By Richard Rubin
Konstantin Anikeev, an experimental physicist, assembled
everything he needed for an inquiry far outside his field.
His materials included American Express cards, the government's
view that credit-card rewards aren't income, and his own
willingness to spend time buying gift cards and money orders. He
pulled the concept from personal-finance websites: Exploit the
difference between unlimited 5% rewards and lower fees on gift
cards and money orders.
"If one has a theory, one can test it experimentally. Some are
easier to test," Mr. Anikeev said. "Others require a Large Hadron
Collider or something like that. But this one was a bit more
It (mostly) worked.
Mr. Anikeev's financial-optimization plan in 2013 and 2014 --
including $6.4 million in credit-card charges -- led to an Internal
Revenue Service audit and a finding that he and his wife had more
than $310,000 in income that should have been taxed.
Judge Robert Goeke's decision last month largely affirmed
longstanding Internal Revenue Service practice, which says
credit-card rewards are usually nontaxable rebates. In other words,
buying a pair of shoes for $100 and getting a 5% reward is really a
$95 purchase, not $5 of income. But the judge also offered the IRS
avenues for tougher enforcement.
Mr. Anikeev's interest in personal finance started when he was a
graduate student with plenty of time but little money. The
Connecticut resident drew on ideas from personal-finance websites,
he testified at his 2019 trial.
In 2009, he, like many others, used a rewards credit card to buy
$1 coins from the U.S. Mint, profiting from the lack of shipping
charges on them.
By 2013, he found the strategy that would land him in tax
His American Express card offered unlimited 5% rewards at
grocery stores and pharmacies after he had spent $6,500. So Mr.
Anikeev used his AmEx card to buy prepaid Visa gift cards at
grocery stores, routinely stopping during his commute and
purchasing the maximum allowed per day at a store. He often used
the gift cards to buy money orders, then used the money orders to
make deposits in his bank account, then used that money to pay his
In a $500 transaction, the 5% rewards would yield $25 -- more
than enough to cover gift-card fees of about $5 and the $1 fee on
the money order.
The millions of dollars of those transactions tripped the
sensors at the Treasury Department's Financial Crimes Enforcement
Network, which investigates money laundering, an IRS lawyer said
during the trial. That agency kicked the case to the IRS, which
said he owed back taxes. Mr. Anikeev took the government to court,
bringing a tub of gift cards to his trial to demonstrate what he
"They sort of picked the fight with the wrong person," said his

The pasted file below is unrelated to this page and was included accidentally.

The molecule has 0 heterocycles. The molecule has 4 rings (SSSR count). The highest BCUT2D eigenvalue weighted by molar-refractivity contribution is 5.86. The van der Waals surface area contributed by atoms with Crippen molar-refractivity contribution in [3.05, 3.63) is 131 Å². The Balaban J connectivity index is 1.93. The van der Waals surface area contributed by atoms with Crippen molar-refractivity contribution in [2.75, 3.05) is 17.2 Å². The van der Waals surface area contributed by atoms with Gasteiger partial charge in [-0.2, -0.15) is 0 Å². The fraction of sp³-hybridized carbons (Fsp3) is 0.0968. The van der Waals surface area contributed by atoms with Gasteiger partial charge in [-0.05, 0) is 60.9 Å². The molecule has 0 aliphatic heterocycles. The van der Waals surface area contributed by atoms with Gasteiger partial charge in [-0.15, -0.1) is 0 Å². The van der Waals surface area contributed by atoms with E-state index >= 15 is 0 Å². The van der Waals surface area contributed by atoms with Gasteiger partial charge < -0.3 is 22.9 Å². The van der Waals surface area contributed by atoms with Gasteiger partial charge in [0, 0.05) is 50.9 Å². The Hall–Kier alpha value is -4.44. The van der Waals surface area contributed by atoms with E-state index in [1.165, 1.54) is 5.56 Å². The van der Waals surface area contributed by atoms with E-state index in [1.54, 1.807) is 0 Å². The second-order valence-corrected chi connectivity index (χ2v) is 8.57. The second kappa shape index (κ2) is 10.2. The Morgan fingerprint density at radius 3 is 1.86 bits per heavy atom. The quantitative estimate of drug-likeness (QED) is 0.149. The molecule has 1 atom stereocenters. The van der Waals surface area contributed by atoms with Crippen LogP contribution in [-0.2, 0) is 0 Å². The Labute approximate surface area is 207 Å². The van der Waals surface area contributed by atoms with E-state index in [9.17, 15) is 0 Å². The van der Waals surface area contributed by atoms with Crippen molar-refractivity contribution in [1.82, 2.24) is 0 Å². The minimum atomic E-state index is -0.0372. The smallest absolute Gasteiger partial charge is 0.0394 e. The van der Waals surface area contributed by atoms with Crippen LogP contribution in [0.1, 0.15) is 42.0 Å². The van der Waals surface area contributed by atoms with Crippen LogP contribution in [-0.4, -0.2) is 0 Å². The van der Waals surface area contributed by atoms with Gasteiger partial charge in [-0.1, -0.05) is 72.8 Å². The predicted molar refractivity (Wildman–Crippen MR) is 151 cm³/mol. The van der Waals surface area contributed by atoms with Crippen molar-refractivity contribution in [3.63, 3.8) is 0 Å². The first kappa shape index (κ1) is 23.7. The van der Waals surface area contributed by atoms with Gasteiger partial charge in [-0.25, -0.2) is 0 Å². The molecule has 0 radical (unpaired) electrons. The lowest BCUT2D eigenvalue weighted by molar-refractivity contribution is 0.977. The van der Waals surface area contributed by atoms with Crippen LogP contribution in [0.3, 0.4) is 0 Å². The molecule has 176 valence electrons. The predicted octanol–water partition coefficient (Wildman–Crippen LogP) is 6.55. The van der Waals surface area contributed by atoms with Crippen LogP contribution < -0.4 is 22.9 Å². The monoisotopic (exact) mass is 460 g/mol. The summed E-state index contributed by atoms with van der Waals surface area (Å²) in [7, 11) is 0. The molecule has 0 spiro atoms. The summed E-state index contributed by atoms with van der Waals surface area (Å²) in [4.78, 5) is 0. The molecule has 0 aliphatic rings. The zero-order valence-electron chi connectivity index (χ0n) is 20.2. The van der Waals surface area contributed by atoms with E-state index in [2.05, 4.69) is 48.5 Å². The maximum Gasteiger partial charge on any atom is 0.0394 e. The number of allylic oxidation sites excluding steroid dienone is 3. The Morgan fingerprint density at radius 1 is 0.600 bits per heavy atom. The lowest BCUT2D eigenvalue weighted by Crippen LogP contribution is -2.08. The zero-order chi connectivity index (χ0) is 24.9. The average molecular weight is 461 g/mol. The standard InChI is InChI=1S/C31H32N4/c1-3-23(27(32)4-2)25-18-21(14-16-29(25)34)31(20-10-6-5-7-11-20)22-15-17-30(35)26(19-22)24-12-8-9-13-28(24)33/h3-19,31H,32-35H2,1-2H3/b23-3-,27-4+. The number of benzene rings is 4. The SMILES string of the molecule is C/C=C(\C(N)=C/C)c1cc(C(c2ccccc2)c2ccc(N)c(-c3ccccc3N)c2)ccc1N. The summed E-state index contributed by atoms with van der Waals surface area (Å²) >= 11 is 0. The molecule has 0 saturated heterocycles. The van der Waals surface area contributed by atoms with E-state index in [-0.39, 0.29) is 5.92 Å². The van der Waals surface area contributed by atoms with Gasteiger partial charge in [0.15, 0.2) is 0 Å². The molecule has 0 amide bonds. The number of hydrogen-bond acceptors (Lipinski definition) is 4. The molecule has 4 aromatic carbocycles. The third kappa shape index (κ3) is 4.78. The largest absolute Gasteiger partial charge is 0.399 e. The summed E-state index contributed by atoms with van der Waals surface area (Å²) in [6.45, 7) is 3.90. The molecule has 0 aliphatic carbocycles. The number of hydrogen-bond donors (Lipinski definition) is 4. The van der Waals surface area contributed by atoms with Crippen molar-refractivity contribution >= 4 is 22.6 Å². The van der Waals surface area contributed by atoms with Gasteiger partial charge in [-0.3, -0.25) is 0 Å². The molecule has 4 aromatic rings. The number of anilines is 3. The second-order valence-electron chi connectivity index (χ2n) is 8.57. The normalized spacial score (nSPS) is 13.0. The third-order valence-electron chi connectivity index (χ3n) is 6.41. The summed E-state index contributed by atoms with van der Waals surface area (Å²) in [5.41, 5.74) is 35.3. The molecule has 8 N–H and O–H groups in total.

lawyer, Jeffrey Sklarz. "They should have picked someone who was a
Judge Goeke issued a split ruling. Rewards earned on purchases
of Visa gift cards aren't taxable, he ruled, because the cards are
products; most but not all of Mr. Anikeev's transactions happened
that way. Rewards earned on purchases of money orders or reloading
debit cards are taxable, the judge determined. The IRS already says
rewards can be taxable if they are earned without spending, such as
a bonus for opening a bank account.
The two sides still must calculate what additional taxes Mr.
Anikeev might owe. Andrew Johnson, an American Express spokesman,
declined to comment on Mr. Anikeev's case. He said the company uses
a "combination of strategies" to police the rules of rewards
programs that don't allow purchases of cash equivalents. The IRS
doesn't comment on active litigation.
Mr. Anikeev said he was somewhat disappointed. He said the
judge's distinctions ignore that the IRS classifies money-order
businesses as services and that money orders are items, and thus
any rewards from purchasing them shouldn't be taxable.
Judge Goeke raised an alternate way for the IRS to attack future
transactions like Mr. Anikeev's.
Perhaps, he wrote, if gift cards are property, the rewards
reduce a person's cost basis in that property. Following that
logic, exchanging gift cards for money orders would be selling
property for a gain. The judge urged the IRS to consider
regulations or public statements to offer clearer rules in case
people are confused.
"How do you know when you cross the line?" said Robert Tobey, a
partner at the Grassi accounting firm in New York.
The case highlights a flaw in the IRS approach to credit-card
rewards, said Stephanie Hoffer, a tax-law professor at the McKinney
School of Law at Indiana University.
Treating them like rebates makes sense for purchases of
products, she said. But in Mr. Anikeev's case, there is no purchase
of goods or services, just a circular money flow.
"I was really shocked by the outcome of the case. To me, this
seems clearly to be income," Ms. Hoffer said. "At the end of the
day, does this taxpayer have an accession to wealth? The answer is
Ordinary credit-card rewards users need not fear that they are
earning taxable income. Even so, the case is a warning that
activity far outside the norm might catch the government's eye, Mr.
Mr. Anikeev said he isn't doing anything like what he did in
2013 and 2014, though he is still just as interested in personal
"He's a very mathematical, brilliant person," said his lawyer,
Mr. Sklarz. "And this was just something he thought was fun."
Write to Richard Rubin at email@example.com
(END) Dow Jones Newswires
March 07, 2021 09:14 ET (14:14 GMT)
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